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NCTE Guideline

On Reading, Learning to Read, and Effective Reading Instruction: An Overview of What We Know and How We Know It

by the Commission on Reading of the National Council of Teachers of English

There is an ongoing debate about reading. What is it? How is it learned? How is it most effectively taught? The Commission on Reading of the National Council of Teachers of English has compiled the following overview of what the profession knows about reading, learning to read, and effective reading instruction and referenced some of the large body of research that has given rise to this view. It then outlines policies that promote learning to read.

Reading and the Reading Process

Reading is a complex and purposeful sociocultural, cognitive, and linguistic process in which readers simultaneously use their knowledge of spoken and written language, their knowledge of the topic of the text, and their knowledge of their culture to construct meaning with text. 1 Each of these types of knowledge impacts the sense that readers construct through print. Readers easily comprehend text with familiar language but are less successful at comprehending text with unfamiliar language. 2 Readers easily comprehend text on familiar topics but are less successful at comprehending texts on unfamiliar topics. 3 At the same time, the interpretations readers construct with texts as well as the types of texts they read are influenced by their life experiences. 4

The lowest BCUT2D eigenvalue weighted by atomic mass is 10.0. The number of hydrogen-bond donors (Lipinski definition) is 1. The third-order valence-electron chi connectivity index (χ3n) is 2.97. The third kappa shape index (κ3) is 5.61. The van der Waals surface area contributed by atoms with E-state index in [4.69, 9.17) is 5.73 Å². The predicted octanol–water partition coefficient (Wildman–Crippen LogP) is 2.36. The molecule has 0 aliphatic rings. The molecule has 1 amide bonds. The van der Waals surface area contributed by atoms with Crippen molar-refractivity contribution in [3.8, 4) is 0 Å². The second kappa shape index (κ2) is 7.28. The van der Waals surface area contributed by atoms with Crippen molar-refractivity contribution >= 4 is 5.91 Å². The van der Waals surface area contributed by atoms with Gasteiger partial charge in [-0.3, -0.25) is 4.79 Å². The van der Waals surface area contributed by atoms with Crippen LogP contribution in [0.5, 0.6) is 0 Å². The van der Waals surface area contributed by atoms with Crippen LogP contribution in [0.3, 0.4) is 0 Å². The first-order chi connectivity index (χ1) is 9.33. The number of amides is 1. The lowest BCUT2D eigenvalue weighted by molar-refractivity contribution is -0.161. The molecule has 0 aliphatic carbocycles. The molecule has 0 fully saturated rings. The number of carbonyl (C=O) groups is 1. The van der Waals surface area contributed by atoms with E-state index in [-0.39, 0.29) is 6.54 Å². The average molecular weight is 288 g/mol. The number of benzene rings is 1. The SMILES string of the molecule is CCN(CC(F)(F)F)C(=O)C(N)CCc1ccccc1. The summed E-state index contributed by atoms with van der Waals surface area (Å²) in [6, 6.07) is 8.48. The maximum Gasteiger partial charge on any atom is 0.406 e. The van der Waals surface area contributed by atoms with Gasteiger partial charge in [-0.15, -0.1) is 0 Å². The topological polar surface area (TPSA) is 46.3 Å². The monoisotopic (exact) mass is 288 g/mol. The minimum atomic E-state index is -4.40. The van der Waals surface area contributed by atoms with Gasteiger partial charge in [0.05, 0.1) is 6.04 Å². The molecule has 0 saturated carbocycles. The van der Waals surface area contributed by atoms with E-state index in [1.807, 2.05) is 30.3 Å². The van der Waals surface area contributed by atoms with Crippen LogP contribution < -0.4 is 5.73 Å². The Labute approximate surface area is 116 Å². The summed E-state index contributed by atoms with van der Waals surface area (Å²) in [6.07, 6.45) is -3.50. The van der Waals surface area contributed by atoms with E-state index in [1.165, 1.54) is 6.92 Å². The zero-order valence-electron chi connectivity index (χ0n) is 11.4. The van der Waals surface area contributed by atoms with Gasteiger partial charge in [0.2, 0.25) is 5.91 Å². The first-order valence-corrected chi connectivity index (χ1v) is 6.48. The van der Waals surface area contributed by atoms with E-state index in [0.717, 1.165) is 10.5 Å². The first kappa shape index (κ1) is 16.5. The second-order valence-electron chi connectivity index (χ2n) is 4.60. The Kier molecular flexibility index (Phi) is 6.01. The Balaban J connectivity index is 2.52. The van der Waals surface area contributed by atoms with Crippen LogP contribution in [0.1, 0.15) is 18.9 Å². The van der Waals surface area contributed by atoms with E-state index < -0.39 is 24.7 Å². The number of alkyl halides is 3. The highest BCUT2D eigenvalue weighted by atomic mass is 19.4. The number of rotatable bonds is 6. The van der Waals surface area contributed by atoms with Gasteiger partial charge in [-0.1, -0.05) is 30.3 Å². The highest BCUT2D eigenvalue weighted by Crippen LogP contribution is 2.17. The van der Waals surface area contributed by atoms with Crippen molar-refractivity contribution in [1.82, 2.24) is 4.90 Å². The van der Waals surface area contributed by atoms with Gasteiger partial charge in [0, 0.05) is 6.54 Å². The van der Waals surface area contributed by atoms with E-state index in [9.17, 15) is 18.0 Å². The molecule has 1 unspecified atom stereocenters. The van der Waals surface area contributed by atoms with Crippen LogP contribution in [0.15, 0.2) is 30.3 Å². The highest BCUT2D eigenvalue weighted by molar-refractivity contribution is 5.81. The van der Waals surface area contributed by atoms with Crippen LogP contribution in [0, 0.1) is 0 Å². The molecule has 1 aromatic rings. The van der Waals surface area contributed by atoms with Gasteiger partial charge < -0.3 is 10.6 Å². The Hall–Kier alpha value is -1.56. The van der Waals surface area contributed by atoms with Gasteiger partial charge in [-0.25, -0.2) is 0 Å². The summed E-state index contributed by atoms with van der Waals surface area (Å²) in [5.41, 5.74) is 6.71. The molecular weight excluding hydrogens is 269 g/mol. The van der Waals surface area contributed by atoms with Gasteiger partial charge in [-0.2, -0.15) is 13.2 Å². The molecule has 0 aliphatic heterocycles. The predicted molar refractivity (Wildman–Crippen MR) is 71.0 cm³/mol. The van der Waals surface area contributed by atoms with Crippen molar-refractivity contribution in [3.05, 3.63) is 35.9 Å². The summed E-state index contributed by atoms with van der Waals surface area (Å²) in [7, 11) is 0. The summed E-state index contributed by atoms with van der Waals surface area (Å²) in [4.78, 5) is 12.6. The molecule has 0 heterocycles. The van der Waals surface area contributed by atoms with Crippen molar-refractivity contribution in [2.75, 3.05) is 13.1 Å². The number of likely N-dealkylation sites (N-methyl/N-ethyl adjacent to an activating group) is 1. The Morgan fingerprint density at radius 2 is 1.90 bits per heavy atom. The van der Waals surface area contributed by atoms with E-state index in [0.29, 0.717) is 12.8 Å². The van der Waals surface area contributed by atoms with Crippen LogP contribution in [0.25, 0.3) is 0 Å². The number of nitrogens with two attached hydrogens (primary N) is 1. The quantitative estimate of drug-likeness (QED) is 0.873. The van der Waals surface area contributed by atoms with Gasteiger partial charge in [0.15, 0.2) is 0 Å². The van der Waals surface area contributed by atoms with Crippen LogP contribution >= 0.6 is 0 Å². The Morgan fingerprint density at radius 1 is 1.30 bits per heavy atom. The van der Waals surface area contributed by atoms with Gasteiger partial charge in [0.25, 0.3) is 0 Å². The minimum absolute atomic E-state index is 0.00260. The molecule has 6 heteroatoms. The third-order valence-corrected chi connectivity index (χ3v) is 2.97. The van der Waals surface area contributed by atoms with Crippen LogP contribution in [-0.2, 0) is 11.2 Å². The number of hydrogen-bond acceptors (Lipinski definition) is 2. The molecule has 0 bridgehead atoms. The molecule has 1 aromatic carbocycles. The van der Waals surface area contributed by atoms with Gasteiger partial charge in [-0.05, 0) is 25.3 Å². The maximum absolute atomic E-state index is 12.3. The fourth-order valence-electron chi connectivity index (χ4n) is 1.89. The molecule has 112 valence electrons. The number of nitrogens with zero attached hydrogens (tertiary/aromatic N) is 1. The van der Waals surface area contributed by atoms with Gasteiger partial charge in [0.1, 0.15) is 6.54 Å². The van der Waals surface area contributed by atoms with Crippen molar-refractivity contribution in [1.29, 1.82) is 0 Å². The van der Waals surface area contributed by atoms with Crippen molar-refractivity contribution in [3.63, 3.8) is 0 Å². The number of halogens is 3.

The sociocultural, cognitive, and linguistic systems readers use to make sense of print are largely intuitive. For example, few are aware that they use their life experiences to interpret text, and that as life experiences differ from reader to reader and from community to community so, too, do interpretations of a given text. Similarly, few are aware that when they are reading about statistics they understand the phrase all the figures on the right hand side of the table means numerals in rows and columns, but when they are reading about crafts they understand the same phrase means figurines on a piece of furniture; 5 nevertheless, they do.

The systems readers use to make sense of print are interrelated and partially redundant. For instance, in the sentence There are some books on the table, the words some and are and the letter s in books signal that there is more than one book. This redundancy permits readers to sample print, using only what they need to construct meaning effectively and efficiently. 6 Readers also use these interrelated systems to make predictions concerning what the print says, to confirm or disconfirm their predictions, and to connect these meanings to form a coherent understanding of the text.

Readers read for different purposes. Sometimes they read for pleasure. Sometimes they read for information. Their reason for reading impacts the way they read. They may skim or read carefully depending on why they are reading. Throughout this process, readers monitor the meaning they are constructing. When the text does not meet their purposes they may switch to another text. Readers expect what they are reading to make sense. They use a repertoire of strategies, such as rethinking, re-reading or reading on to clarify ideas, to make sure they understand what they read in order to accomplish their purposes.